It’s been incredible, and I’ve been very lucky to have 3 record labels working on the release. The ABC handled the distribution in Australia, and Baco Records in France handling European distribution, and finally VP Records handling America and the rest of the world. They’re the biggest reggae label in the world which was very exciting the get them on board. Between those three labels, the exposure has been overwhelming and just receiving positive messages from absolutely everywhere has been fantastic. It also helped that our introductory video we posted last year went viral. It got a million and a half views in a day without us doing anything which was staggering. I just pressed post on a little Facebook page and in almost a week we had 2 million views and over 40,000 likes. Because it’s one thing to make a great album, but it’s another problem getting it out there for audiences to hear so that viral video certainly made things a lot easier for us and we’re extremely thankful for that.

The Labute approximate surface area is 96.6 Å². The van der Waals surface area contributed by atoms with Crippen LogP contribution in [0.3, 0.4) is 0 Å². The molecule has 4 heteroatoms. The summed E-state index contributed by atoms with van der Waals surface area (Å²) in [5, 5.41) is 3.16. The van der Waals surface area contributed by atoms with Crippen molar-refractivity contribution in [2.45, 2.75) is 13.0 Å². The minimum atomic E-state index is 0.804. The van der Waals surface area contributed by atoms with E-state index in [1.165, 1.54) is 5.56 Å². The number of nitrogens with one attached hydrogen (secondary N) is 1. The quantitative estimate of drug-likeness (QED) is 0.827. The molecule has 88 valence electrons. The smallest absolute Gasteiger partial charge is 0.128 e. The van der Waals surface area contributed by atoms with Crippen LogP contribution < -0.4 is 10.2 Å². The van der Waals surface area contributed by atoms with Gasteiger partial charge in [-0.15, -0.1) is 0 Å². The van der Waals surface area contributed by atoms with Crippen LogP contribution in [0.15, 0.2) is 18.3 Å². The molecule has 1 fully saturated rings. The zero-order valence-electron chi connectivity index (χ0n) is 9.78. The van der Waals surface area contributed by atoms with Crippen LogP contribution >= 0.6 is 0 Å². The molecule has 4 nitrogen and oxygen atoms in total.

As an artist touring such a classic style of music and culture, do you feel your music is well recognised in a western contemporary market like Australia?  

I find that Australia has always been pretty disconnected from Caribbean music because there weren’t many Cuban or Jamaican people here when I was growing up. Thankfully there has been a big influx of African culture in Australia as of late which I think will definitely help spread the appeal of Reggae and dub style music into the future. People here who love Reggae here really do love this music but on the other hand it’s a very small community, and artists touring this music have always suffered from slow ticket sales and interaction in Australia, sometimes to the point where they can’t break even off a tour which is really sad to see. Guys like Sly and Robbie and some of the original Buena Vista Social Club and classic musicians you might not ever get to see here again. It’s the first time we’ve ever had this mix of Jamaican and Cuban musicians sharing a stage together and Australia is the first to experience it, so I really hope people take this chance to participate in something so unique for the Australian music scene. 

The inclusive nature of this music is obviously showcased in this amazing band you’ve put together for the tour. Can you tell us a little about how you came about piecing the band together?